With all his political and social actions, Gandhi aimed at convincing others. He strove for an "overlapping consensus" - a term introduced by the American philosopher John Rawls. After a long time of the neglect of ethics in modern philosophy, Rawls had once more introduced this subject. He should have been an enthusiastic admirer of Gandhi, but instead one notices a strange silence regarding Gandhi in his works. He even does not mention him in the important chapter on the right of resistance in his famous book The Idea of Justice. Gandhi had not only articulated the right of resistance but had also found ways and means to put it into effect. It is hard to believe that Rawls was ignorant about Gandhi, there must be a systematic reason for his avoiding even to mention him. Actually this reason is obvious, although Rawls does not refer to it. He argues that an "overlapping consensus" can only be attained by those who do not appeal to "comprehensive doctrinces" as he calls the articles of faith of established religions. Anybody who appeals to such doctrines must reject those of other faiths, this makes consensus impossible. In our times this is of particular relevance. Terror based on an appeal to a "comprehensive doctrine" would be incompatible with an overlapping consensus. It seems that Rawls saw in Gandhi a religious leader attached to "comprehensive doctrines". Much of what has been written about Gandhi could have confirmed this opinion. It is a pity that Rawls misunderstood Gandhi and was therefore unable to include his ideas in his treatment of political ethics and the right of resistance. This sevice has been done for Gandhi only by the German law scholar, Dieter Conrad, in his book Gandhi und der Begriff des Politischen. Staat, Religion und Gewalt. Conrad has not discussed the reasons for Rawls' silence, but he has dealt with Gandhi's approach to human rights and has shown that the concept of self-respect played a crucial role in Gandhi's interpretation of human rights. For Gandhi a denigration of self-respect was a worse violation of human rights than physical injury or the denial of freedom. Self-respect could be a central concept for the establishment of an "overlapping consensus". Gandhi was sceptical about human rights which were not derived from human duties. But the right of self-respect is fundamental, because without it there cannot even be a recognition of human duties. If Gandhi would have had to comment on "overlapping consensus", he could have argued that self-respect and implied by it the respect for the self-respect of others would be the starting point for such a consenus.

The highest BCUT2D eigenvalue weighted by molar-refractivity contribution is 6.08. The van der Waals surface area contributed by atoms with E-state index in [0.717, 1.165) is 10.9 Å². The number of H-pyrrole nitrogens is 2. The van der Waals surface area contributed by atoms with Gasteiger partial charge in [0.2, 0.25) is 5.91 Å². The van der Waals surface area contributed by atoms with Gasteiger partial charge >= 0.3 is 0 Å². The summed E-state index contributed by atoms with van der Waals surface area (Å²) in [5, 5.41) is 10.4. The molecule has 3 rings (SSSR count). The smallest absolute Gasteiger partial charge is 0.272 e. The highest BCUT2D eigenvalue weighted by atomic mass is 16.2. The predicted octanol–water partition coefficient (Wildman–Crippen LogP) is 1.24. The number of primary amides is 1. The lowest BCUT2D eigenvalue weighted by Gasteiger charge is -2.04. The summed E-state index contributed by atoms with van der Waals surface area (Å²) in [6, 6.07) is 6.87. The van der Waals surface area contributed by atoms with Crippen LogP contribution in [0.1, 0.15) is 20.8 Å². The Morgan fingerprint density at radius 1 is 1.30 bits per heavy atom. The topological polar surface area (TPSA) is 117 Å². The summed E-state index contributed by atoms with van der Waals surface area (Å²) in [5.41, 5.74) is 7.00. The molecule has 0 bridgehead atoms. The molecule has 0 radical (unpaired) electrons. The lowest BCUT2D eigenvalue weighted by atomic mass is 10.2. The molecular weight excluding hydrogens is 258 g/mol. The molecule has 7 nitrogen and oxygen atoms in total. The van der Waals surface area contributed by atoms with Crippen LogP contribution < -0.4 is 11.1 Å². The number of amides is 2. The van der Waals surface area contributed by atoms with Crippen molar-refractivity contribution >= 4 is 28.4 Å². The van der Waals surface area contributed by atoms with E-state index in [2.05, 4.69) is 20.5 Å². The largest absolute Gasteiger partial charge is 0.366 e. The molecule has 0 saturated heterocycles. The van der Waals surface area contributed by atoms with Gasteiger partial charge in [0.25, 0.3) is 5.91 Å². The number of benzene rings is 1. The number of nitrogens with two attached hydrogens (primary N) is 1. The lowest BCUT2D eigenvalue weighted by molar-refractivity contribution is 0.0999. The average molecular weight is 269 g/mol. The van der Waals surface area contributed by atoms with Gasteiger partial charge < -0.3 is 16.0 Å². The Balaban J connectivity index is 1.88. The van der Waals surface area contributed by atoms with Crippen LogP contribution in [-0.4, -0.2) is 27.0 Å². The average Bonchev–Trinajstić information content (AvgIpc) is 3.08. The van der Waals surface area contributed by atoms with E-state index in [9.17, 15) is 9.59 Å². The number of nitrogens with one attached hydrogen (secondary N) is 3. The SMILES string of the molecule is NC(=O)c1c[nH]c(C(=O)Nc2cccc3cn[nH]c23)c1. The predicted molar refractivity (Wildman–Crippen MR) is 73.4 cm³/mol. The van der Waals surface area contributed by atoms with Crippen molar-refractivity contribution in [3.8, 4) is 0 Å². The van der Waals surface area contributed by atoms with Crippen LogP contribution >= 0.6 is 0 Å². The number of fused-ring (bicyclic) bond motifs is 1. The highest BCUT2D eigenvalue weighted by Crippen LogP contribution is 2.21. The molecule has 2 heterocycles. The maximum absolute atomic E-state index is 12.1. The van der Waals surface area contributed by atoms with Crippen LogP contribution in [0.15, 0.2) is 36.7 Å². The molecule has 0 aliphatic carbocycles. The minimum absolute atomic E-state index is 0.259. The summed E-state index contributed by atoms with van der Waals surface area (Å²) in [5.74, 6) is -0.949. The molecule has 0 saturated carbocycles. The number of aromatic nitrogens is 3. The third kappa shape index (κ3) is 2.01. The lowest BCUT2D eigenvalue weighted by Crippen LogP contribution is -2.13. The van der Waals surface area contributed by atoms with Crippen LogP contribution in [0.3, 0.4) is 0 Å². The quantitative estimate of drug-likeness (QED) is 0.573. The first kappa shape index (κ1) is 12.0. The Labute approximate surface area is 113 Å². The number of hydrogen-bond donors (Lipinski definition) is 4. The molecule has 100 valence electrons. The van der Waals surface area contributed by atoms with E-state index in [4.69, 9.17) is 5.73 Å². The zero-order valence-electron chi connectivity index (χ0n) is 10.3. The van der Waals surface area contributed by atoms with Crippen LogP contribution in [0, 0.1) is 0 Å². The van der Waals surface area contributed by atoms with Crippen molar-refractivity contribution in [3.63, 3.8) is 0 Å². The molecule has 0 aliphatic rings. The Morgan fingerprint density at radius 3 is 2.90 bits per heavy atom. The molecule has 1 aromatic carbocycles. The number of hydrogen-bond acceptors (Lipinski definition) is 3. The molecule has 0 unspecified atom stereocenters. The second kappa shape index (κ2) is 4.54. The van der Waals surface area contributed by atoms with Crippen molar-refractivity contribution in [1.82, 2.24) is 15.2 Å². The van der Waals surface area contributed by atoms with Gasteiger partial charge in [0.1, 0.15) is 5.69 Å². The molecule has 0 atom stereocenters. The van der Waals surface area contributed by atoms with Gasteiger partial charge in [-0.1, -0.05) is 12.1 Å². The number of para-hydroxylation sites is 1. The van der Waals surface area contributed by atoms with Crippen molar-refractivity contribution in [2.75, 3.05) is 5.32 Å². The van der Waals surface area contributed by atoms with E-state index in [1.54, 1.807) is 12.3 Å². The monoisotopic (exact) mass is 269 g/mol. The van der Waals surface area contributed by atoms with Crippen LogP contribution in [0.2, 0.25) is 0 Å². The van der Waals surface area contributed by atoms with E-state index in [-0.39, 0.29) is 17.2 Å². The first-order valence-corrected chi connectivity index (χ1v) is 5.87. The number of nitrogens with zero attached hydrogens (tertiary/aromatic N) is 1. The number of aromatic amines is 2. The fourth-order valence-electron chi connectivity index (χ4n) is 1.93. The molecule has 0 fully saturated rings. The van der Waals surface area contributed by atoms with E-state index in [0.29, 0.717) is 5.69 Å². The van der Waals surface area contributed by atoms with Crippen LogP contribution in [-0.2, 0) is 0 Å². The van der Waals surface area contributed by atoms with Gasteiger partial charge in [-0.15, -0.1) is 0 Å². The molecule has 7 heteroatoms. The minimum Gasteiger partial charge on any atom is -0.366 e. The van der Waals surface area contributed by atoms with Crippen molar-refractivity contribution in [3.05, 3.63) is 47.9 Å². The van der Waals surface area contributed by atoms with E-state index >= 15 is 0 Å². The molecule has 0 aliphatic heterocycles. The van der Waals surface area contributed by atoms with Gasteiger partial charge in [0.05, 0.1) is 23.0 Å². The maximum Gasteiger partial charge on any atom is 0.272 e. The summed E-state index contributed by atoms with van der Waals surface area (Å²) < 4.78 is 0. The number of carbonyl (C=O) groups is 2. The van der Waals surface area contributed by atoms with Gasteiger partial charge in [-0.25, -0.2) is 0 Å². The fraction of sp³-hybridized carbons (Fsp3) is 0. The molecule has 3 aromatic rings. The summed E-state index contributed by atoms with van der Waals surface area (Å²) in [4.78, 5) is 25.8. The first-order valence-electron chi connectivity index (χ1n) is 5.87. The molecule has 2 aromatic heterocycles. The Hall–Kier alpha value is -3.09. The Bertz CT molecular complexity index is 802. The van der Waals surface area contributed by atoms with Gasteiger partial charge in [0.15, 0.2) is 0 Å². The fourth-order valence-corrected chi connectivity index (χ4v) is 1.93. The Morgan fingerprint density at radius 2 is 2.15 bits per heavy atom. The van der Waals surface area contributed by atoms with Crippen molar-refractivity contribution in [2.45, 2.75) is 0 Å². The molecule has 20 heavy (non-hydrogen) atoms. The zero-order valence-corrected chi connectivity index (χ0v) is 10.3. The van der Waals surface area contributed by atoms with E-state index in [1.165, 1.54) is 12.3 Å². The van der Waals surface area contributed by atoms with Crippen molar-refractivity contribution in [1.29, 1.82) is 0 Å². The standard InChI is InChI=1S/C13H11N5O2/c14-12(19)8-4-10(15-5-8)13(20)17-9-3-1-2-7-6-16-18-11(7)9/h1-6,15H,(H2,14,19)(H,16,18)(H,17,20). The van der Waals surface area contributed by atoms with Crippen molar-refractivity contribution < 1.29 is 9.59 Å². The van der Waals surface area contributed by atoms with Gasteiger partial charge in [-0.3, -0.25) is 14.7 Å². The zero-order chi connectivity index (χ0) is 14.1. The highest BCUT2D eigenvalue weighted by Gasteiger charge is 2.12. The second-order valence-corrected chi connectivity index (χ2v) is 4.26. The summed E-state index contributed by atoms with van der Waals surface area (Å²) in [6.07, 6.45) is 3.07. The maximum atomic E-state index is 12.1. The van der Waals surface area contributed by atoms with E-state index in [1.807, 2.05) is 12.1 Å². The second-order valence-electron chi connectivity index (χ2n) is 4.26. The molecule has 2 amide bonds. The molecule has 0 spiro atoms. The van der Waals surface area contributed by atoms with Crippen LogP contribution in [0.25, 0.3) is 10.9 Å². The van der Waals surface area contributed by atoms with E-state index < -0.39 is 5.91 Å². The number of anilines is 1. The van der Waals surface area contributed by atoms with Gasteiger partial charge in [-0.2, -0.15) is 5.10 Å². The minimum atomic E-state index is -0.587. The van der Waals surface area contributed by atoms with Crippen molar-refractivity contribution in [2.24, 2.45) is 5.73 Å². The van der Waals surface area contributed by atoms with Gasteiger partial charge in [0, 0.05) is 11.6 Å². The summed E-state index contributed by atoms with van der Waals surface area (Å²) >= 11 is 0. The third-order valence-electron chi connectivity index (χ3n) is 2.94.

In all his politicans actions Gandhi pressupposed that his adversary also had self-respect and could therefore not deny it to others. It was Gandhi's non-violent strategy to challenge his adversaries on this ground. But, of course, this was possible only if the adversary had a human face and could be addressed by Gandhi. This is why Gandhi experienced the dropping of the atom bombs on Japan as an existential challenge. This was inhuman violence in a anonymous form triggered off by remote control. Gandhi was overwhelmed by a feeling of helpless impotence. Moreover, he was afraid that an American-British condominium could be established in India and the Indian freedom movement could be obliterated by the threat of unleashing this weapon. Everybody expected him to make a statement. Some statements were even attributed to him. So he sent a telegram to the Times in London saying that he had made no statement on the atom bomb. To an American journalist who inssisted on his reply he wrote that he could not say anything unless he could act. This showed that Gandhi felt constrained by the bomb in the field of political action. It was only one year later when the British showed that they intended to grant independence to India that Gandhi finally came out with his verdict on the bomb. He called dropping it on Japan "the violence of cowards". He also said that mankind would once curse the ma who had invented the bomb. The American government argued that dropping the bombs had cut the war in Asia short and had helped to avoid further suffering. This meant that the end sanctified the means - a principle which Gandhi had always detested.

Thinking about the relevance of Mahatma Gandhi for us today we should highlight his admonition that the end does not sanctify the means and that only good means can lead to a desirable end. An end achieved with the help of wrong means will in due course reveal its flaws. An aim reached by devious subertfuges will not be a good one. Violence is the worst of all bad means and lies and deception the essence of devious paths to an aim. Gandhi's insistence on the unity of thought, speech and action should also concern us today. He detested lipservice, but nowadays he is often honoured by the lipservice of those who no longer respect his thought and actions. Much of what he has said and done is understandable only in the context of his time. But it is the maxim of his thought and actions - as Kant would have called it - which can still be a guideline for us.